Hyperkalemia and its Association With Mortality, Cardiovascular Events, Hospitalizations, and Intensive Care Unit Admissions in a Population-Based Retrospective Cohort

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Kidney Int Rep. 2021 Mar 17;6(5):1309-1316. doi: 10.1016/j.ekir.2021.02.038. eCollection 2021 May.


INTRODUCTION: Hyperkalemia is a common, potentially life-threatening condition in patients with chronic kidney disease (CKD). We studied the association between hyperkalemia and mortality, cardiovascular events, hospitalizations, and intensive care unit (ICU) admissions.

METHODS: We performed a retrospective cohort study using administrative databases in Manitoba, Canada. All adults (≥18 years of age) with potassium tests between January 2007 and December 2016 were included, with follow-up until March 31, 2017. Propensity score matching was performed among patients with de novo hyperkalemia (serum potassium ≥ 5.0 mmol/l) and patients who were nonhyperkalemic. The association between hyperkalemia and normokalemia and mortality was assessed using multivariate Cox proportional hazards regression models, adjusting for patient characteristics in a 1:1 propensity score-matched sample. Secondary outcomes included cardiovascular events, hospitalizations, and ICU admissions. A sensitivity analysis was performed with hyperkalemia defined as serum potassium ≥ 5.5 mmol/l.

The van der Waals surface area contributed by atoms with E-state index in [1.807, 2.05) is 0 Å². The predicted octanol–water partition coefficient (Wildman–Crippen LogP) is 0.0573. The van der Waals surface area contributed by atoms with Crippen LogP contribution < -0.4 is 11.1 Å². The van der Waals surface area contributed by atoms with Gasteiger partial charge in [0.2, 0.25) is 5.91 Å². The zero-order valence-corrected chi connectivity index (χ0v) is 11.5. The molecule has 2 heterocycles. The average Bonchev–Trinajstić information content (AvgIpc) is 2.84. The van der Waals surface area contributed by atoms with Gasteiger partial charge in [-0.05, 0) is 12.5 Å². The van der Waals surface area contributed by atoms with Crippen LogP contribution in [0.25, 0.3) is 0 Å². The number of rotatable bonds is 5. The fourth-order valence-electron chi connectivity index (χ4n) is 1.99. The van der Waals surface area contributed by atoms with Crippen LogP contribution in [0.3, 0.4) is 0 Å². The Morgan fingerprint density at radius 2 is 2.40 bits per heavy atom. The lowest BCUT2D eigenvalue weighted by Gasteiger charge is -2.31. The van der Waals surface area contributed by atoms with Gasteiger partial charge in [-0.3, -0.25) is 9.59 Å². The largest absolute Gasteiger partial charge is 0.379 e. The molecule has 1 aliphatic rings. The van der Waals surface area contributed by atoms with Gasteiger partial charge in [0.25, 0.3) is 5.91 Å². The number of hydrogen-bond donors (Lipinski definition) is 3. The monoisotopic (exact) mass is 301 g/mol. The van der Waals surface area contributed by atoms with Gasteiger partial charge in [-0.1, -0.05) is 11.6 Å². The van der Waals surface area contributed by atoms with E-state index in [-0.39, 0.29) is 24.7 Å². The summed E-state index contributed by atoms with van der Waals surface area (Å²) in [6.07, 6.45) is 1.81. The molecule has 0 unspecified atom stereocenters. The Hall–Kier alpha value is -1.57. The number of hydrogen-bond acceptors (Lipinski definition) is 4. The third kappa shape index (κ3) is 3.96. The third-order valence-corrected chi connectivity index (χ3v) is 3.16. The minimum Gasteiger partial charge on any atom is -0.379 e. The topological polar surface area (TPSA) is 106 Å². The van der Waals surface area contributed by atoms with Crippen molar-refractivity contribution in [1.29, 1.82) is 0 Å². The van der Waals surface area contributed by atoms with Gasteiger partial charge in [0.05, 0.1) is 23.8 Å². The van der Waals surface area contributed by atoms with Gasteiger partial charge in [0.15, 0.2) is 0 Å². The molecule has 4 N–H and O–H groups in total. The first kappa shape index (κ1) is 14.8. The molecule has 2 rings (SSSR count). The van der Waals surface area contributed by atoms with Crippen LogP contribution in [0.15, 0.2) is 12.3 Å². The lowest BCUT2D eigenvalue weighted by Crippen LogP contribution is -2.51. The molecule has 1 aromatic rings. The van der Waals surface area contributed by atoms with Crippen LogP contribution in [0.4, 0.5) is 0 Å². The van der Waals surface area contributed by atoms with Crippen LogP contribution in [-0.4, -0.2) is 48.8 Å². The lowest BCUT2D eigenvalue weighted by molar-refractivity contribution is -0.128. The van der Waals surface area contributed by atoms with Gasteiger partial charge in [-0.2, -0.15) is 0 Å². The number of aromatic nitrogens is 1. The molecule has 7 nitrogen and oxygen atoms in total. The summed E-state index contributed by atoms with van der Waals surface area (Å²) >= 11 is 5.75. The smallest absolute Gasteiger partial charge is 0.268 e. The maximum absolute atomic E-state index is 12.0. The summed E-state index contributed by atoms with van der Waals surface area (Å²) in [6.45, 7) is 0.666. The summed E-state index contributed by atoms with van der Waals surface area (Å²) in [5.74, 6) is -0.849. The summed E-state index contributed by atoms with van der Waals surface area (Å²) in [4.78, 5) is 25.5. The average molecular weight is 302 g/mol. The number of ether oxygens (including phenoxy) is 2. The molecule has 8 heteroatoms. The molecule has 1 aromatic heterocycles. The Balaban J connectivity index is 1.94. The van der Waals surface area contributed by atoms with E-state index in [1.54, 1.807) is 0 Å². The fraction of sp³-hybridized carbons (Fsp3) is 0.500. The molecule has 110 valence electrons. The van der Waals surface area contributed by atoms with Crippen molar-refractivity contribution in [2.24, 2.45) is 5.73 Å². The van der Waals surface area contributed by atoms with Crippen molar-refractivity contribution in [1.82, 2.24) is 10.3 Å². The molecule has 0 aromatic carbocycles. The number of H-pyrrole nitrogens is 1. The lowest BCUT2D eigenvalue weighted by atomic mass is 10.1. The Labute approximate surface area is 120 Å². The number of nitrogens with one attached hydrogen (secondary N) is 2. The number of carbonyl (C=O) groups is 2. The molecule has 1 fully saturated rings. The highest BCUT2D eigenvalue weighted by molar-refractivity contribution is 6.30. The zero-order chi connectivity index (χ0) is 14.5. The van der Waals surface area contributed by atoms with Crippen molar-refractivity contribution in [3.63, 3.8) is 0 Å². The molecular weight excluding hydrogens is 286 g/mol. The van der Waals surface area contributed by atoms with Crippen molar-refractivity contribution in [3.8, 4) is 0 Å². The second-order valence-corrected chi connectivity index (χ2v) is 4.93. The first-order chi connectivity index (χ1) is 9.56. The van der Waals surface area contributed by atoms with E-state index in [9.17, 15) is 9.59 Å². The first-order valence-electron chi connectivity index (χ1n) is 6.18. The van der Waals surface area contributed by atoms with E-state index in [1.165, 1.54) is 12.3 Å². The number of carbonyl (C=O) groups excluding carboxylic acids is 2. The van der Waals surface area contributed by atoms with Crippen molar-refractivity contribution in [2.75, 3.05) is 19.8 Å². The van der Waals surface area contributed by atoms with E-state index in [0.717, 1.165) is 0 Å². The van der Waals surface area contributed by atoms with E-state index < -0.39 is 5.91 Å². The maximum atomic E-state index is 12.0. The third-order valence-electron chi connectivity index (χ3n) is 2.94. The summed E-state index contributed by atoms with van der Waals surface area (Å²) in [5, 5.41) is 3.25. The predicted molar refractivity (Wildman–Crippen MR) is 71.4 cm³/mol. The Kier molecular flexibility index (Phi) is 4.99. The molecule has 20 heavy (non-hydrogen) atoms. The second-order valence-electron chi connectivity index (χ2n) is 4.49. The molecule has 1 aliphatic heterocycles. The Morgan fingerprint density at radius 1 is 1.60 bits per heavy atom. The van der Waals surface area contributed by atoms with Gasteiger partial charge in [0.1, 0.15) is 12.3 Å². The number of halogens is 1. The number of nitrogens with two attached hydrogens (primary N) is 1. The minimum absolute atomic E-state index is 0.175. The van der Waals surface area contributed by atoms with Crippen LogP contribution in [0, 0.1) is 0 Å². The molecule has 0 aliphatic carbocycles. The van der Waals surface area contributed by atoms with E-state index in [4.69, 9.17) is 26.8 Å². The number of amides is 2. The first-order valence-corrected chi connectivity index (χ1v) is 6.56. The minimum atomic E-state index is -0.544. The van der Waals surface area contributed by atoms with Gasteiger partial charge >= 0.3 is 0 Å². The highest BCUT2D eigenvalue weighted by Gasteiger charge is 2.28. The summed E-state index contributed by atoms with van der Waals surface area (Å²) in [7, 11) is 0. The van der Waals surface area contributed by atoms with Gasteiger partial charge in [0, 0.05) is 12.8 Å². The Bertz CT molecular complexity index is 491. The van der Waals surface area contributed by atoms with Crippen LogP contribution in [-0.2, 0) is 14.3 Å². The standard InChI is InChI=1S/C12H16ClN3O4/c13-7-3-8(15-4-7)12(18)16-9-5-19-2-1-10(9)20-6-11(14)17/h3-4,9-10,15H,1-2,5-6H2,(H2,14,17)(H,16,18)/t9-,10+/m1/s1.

RESULTS: Of 93,667 patients with de novo hyperkalemia, 36% had diabetes mellitus (DM), 28% had CKD, and 21% had heart failure (HF). In the propensity score-matched sample of 177,082 individuals, hyperkalemia was associated with an increased risk for all-cause mortality (hazard ratio [HR] 1.15 [95% confidence interval {CI} 1.13-1.18], P < 0.001), cardiovascular events (HR 1.20 [95% CI 1.14-1.26], P < 0.001), short-term mortality (odds ratio [OR] 1.29 [95% CI 1.24-1.34], P < 0.001), hospitalizations (OR 1.71 [95% CI 1.68-1.74]), and ICU admissions (OR 3.48 [95% CI 3.34-3.62], P < 0.001). Findings were unchanged when a threshold of serum potassium ≥ 5.5 mmol/l was used.

CONCLUSION: Hyperkalemia was an independent risk factor for all-cause mortality, cardiovascular events, hospitalizations, and ICU admissions. This finding expands our understanding of important clinical outcomes associated with hyperkalemia.

PMID:34013109 | PMC:PMC8116905 | DOI:10.1016/j.ekir.2021.02.038

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